401(k) Contribution Limits for Highly Compensated Employees

Written by True Tamplin, BSc, CEPF®

Reviewed by Subject Matter Experts

Updated on February 23, 2024

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What Are Highly Compensated Employees (HCEs)?

Highly Compensated Employees (HCEs) are individuals who make considerably more money than a company's other workers. Examples include executives, managers, and owners. It is vital to distinguish HCEs because they can affect how a company's 401(k) system is set up.

The IRS defines HCEs based on employees' annual total compensation, including paychecks, bonuses, commissions, and cafeteria plan salary deferrals. Individuals receiving yearly compensation that exceeds $155,000 in 2024 or $150,000 in 2023 are considered HCEs.

An individual is also considered an HCE if they own more than 5% of the business or company sponsoring the 401(k) plan, regardless of annual compensation. The 5% includes the individual's own shares and any of their family's shares in the company.

Individuals may also be deemed as HCEs if their company ranks them in the top 20% of employees based on compensation.

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I'm Taylor Kovar, a Certified Financial Planner (CFP), specializing in helping business owners with strategic financial planning.

I've had a client in the past who was bumped up to the 'highly compensated' status, which threw a wrench in his 401(k) strategy. We found out midway through the year, so we quickly adjusted their contributions to max out without crossing IRS limits. Plus, we diversified with a backdoor Roth IRA to keep saving efficiently. If you're navigating similar challenges or aiming to optimize your retirement savings strategy, let's connect.

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Criteria for Highly Compensated Employees (HCEs)

401(k) Employee Contribution Limits for HCEs

Generally, a 401(k) participant can contribute up to $23,000 to a 401(k) in 2024 ($22,500 in 2023). Employees 50 years and older are also allowed a catch-up contribution of $7,500 ($7,500 in 2023). These amounts do not yet include matching contributions from employers.

However, the actual amount an HCE can contribute highly depends on how much other employees contribute, especially those not tagged as HCEs. It is because the IRS requires companies to run the plans they sponsor through non-discrimination tests yearly.

These tests are intended to ensure that a company’s 401(k) plans do not favor HCEs over other employees. As part of these discrimination tests, the average HCE contributions of a company must not exceed the average contributions of non-HCEs by more than 2%.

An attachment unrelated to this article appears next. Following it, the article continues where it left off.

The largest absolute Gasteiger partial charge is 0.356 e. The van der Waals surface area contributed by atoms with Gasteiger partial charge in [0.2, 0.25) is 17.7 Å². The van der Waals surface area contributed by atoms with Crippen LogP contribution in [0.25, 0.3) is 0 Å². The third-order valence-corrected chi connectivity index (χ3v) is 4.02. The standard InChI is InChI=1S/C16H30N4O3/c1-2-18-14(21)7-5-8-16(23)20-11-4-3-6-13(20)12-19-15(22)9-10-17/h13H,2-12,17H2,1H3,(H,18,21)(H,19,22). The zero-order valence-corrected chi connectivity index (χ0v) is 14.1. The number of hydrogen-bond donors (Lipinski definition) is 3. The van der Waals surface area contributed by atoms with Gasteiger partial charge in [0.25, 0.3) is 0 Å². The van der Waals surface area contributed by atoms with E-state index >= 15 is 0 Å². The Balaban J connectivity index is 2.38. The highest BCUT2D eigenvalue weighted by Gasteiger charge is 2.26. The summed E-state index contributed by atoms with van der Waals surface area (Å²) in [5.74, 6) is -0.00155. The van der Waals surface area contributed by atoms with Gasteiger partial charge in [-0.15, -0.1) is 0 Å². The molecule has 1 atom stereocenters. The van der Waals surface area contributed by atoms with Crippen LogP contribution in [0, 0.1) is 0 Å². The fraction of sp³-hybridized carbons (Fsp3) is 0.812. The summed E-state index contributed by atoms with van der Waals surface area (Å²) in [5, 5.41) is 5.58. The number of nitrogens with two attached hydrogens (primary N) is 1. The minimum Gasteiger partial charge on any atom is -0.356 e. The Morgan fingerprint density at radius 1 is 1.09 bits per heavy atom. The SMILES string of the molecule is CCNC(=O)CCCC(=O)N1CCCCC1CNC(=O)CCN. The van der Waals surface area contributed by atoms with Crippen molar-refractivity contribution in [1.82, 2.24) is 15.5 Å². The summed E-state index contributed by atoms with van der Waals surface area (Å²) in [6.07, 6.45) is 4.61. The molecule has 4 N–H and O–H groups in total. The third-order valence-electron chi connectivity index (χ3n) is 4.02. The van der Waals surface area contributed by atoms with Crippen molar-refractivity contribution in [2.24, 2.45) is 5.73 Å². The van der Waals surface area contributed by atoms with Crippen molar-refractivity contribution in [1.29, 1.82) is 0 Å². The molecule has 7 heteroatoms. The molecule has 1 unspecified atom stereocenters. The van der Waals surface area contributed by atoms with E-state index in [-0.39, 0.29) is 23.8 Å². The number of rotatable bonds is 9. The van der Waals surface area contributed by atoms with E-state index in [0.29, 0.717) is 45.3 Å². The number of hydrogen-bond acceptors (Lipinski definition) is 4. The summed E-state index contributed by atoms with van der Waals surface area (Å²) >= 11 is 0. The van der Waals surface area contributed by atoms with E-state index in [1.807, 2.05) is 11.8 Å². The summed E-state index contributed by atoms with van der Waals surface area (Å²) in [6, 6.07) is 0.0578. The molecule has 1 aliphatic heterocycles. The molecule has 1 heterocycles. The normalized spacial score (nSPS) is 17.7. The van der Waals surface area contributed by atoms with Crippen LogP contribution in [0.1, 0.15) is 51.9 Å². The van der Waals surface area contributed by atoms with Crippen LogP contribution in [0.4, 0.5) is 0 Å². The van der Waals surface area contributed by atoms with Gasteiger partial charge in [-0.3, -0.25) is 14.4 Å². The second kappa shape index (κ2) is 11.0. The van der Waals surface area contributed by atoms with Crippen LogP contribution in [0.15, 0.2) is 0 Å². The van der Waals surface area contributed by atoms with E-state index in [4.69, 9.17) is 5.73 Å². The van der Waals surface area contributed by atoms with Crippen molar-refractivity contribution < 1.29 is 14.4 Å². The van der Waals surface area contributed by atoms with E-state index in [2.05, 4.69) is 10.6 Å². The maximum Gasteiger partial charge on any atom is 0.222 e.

For example, suppose non-HCEs contributed an average of 3% of their annual salary towards 401(k) plans. In that case, HCEs can only channel up to 5% of their yearly compensation toward their 401(k) plan savings.

Additionally, the total HCE contributions can only exceed total non-HCE contributions by 2%. If a company fails these tests, they may require their HCEs to withdraw part of their contributions.

Additional 401(k) Contribution Limits for HCEs

Aside from employee contribution limits, there are other contribution limits that an HCE’s 401(k) must adhere to. These are:

  • Matching Contribution Limits

Some employers offer matching contributions to 401(k) plans as part of their benefits package. It means that whatever amount you contribute, your sponsoring company can match a certain percentage and add it to your 401(k) savings.

Employer matching programs are often based not just on how much an employee contributes but also on their annual compensation. The IRS also adds a further limit to the amount of yearly income that employers can match.

In 2024, employer matches must be computed based on a maximum annual income per HCE of $345,000 (an increase from the $330,000 limit in 2023). This is consistent for all HCEs, whether their salary exceeds this limit.

To illustrate further, consider this example: Suppose your annual salary is $460,000, and your company offers to match 100% of your contributions up to 5% of your total compensation. You elect to max out the IRS contribution limit and channel $23,000 to your 401(k) plan.

You expected your company's contributions to equal $23,000, which is exactly 5% of the $460,000. But because of the IRS matching contribution limit, your company can only contribute $17,250, which is 5% of $345,000.

  • Absolute Limits

The IRS sets an absolute limit to the total amounts that can be deposited into a 401(k) plan from all funding sources, including an employee’s contributions and an employer’s matches. This limit can also change each year.

For 2024, the limit is either 100% of a contributor’s annual income or a maximum of $69,000 (for employees under 50 years old) and $76,500 (for those aged 50 and above), whichever is less.

These new absolute limits increased from 2023’s $66,000 and $73,500, respectively. Note that absolute limits typically apply to HCEs with very generous employers or to self-employed individuals who are both employer and employee in a solo 401(k) plan.